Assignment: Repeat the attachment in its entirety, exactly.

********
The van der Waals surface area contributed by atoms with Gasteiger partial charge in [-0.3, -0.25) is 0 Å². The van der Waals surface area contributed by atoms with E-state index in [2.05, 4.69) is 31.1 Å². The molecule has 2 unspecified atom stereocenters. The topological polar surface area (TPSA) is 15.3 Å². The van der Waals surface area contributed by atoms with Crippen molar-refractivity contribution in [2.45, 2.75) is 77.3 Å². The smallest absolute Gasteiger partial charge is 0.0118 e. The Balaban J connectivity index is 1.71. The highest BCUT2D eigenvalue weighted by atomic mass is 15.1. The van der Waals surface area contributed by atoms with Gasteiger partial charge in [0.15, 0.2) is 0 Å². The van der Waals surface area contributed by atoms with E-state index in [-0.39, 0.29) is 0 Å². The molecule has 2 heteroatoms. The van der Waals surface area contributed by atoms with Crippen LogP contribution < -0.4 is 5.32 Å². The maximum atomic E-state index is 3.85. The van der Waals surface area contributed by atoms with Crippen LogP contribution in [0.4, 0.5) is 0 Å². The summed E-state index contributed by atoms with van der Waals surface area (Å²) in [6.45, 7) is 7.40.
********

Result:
The van der Waals surface area contributed by atoms with Gasteiger partial charge in [-0.3, -0.25) is 0 Å². The van der Waals surface area contributed by atoms with E-state index in [2.05, 4.69) is 31.1 Å². The molecule has 2 unspecified atom stereocenters. The topological polar surface area (TPSA) is 15.3 Å². The van der Waals surface area contributed by atoms with Crippen molar-refractivity contribution in [2.45, 2.75) is 77.3 Å². The smallest absolute Gasteiger partial charge is 0.0118 e. The Balaban J connectivity index is 1.71. The highest BCUT2D eigenvalue weighted by atomic mass is 15.1. The van der Waals surface area contributed by atoms with Gasteiger partial charge in [0.15, 0.2) is 0 Å². The van der Waals surface area contributed by atoms with E-state index in [-0.39, 0.29) is 0 Å². The molecule has 2 heteroatoms. The van der Waals surface area contributed by atoms with Crippen LogP contribution < -0.4 is 5.32 Å². The maximum atomic E-state index is 3.85. The van der Waals surface area contributed by atoms with Crippen LogP contribution in [0.4, 0.5) is 0 Å². The summed E-state index contributed by atoms with van der Waals surface area (Å²) in [6.45, 7) is 7.40.